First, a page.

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    Re: Sperm whale buoyancy.
    From: Henry Halboth
    Date: 2007 Mar 25, 20:28 -0500

    Lu,
    
    Rest assured Lu, it doesn't affect free divers and I assume not sperm, or
    any other,. whale or atmospheric pressur breathing creature.
    
    Henry
    
    ----- Original Message -----
    From: "Lu Abel" 
    To: 
    Sent: Friday, March 23, 2007 8:19 PM
    Subject: [NavList 2475] Re: Sperm whale buoyancy.
    
    
    >
    >  From what I remember about the "bends," it comes when an excess of
    > nitrogen (due to breathing pressurized air) bubbles out of the blood at
    > normal atmospheric pressure.   It seems to me that this should not
    > affect free-divers (or sperm whales) since their air intake has been at
    > atmospheric pressure and not artificially higher pressures.
    >
    > Lu Abel
    >
    > glapook{at}PACBELL.NET wrote:
    > > Gary LaPook Adds:
    > >
    > > Giving more thought to this issue, I don't think the real issue is the
    > > buoyancy of the lungful of air, which goes away quickly with depth,
    > > but the absorption of the air in the lungs into the blood and tissues
    > > of the whale when under great presure. SCUBA divers are taught about
    > > the absorption of nitrogen into the blood and tissues when breathing
    > > air under pressure for some time while under water. If a diver
    > > surfaces too quickly then this gas turns into bubbles in the tissues
    > > and blood and caused the "bends." Under the great pressure at a
    > > thousand meters I would expect all of the gasses in the lungs would
    > > have been absorbed by the whale's blood and tissues leading to a
    > > massive case of the bends on surfacing. But if the whale exhales prior
    > > to diving there would be no air to be absorbed so no problem with the
    > > bends. Human record setting free divers have gone down about 400 feet
    > > on a lungfull of air but they are down such a short period of time
    > > that they do not have a problem when surfacing. Anybody else have any
    > > thoughts on this?
    > >
    > > On Mar 21, 1:00 pm, glap...{at}PACBELL.NET wrote:
    > >
    > >>Gary LaPook wrote:
    > >>
    > >>
    > >>Regarding the question of whether the whale exhales before sounding.
    > >>Even if his lungs were full at the start of the dive so that the whale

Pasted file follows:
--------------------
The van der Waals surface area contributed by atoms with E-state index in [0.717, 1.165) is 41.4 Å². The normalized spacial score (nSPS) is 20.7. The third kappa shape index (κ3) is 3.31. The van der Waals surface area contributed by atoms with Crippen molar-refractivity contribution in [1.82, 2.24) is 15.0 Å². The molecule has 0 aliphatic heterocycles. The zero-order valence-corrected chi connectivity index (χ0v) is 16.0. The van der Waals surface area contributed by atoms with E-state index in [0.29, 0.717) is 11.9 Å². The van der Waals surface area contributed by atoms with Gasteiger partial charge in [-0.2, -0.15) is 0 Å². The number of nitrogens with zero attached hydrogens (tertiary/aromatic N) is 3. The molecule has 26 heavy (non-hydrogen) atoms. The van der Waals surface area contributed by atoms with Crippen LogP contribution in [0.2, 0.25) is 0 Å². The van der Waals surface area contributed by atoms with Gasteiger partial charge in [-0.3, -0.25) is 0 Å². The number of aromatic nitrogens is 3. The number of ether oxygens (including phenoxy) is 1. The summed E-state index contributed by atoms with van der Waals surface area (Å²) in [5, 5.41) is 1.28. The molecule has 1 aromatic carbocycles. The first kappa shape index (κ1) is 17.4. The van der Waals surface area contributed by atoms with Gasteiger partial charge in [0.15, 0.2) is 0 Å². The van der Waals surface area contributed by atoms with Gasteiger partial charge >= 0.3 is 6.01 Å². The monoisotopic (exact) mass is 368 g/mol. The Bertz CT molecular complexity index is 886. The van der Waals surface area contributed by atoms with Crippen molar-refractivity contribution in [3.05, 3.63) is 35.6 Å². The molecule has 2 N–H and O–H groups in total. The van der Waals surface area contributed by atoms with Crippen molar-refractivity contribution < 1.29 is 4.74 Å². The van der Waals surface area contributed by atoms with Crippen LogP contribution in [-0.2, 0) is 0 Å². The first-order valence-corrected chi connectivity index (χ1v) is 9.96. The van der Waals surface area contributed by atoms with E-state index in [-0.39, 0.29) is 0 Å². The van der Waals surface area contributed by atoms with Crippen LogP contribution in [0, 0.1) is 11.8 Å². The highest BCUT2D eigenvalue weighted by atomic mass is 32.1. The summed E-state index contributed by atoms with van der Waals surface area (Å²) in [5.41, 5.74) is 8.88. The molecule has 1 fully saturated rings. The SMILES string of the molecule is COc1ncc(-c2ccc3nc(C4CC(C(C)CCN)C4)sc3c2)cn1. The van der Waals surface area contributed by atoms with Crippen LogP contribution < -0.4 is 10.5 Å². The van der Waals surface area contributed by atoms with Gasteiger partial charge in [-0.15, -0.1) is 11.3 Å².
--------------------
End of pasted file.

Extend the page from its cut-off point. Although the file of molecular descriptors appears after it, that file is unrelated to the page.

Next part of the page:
> >>would have to fight this buoyancy this problem would quickly go away
    > >>in the first couple hundred feet where at 6 atm pressure the air would
    > >>be reduced to only 1/6th its surface volume and buoyancy.
    > >>
    > >>On Mar 20, 3:48 am, "George Huxtable" 
    > >>wrote:
    > >>
    > >>
    > >>>Let me start with in apology. This has little (indeed, nothing) to do
    > >>>with navigation, but about the hydrostatics of sperm whales. If such
    > >>>question are of no interest to a reader, he should press "delete" now.
    > >>
    > >>>I raise this matter in the hope that others who know more about the
    > >>>matter than I do can point to where I can find answers. What
    > >>>information I have comes from "Whales of the World", by Lyall Watson,
    > >>>a volume I've respected, but which hasn't satisfied my questions.
    > >>
    > >>>My wife and I were recently introduced to two "resident" sperm whales,
    > >>>who spend their time patrolling an ocean trench which happens to come
    > >>>close inshore off Kaikoura, New Zealand.
    > >>
    > >>>Sperm whales are the ones with an enormous squareish head, with a
    > >>>small jaw below it; the head is an immense can of pure spermaceti oil,
    > >>>containing many tons of the stuff. Their way of life is a strange one,
    > >>>even by whale standards. They earn their living by swimming down
    > >>>vertically to the bottom, at depths of a kilometre, sometimes much
    > >>>more, to graze on squid living near the bottom. These dives commonly
    > >>>last for 40 minutes or more. Then they return vertically to the
    > >>>surface to breathe air, for 10 minutes or so. A sequence that's
    > >>>regular as clockwork.
    > >>
    > >>>It has set me wondering about the physics of the problems that face
    > >>>such a creature, alternating between regimes at such widely different
    > >>>pressure, and how it has managed to solve them. Roughly speaking, the
    > >>>pressure at a kilometre deep is 100 atmospheres, and any gas at that
    > >>>pressure is compressed to only one hundredth of its volume at the
    > >>>surface. In general, the volume of liquids and solids, and that of
    > >>>seawater, changes little with pressure. They are pretty
    > >>>incompressible.
    > >>
    > >>>There's no way that a whale could exist on a big breath, as a
    > >>>pearl-diver does, over all that time. Instead, I understand that a
    > >>>sperm whale is adapted to rely on oxygenated blood that has been
    > >>>recharged while it was breathing at the surface, and its tissues are
    > >>>dark red or black because they hold large quantities of that
    > >>>oxygen-rich blood.
    > >>
    > >>>My first question is this; does such a whale take a last lungful of
    > >>>air down when it dives, or not? If it does, that air provides buoyancy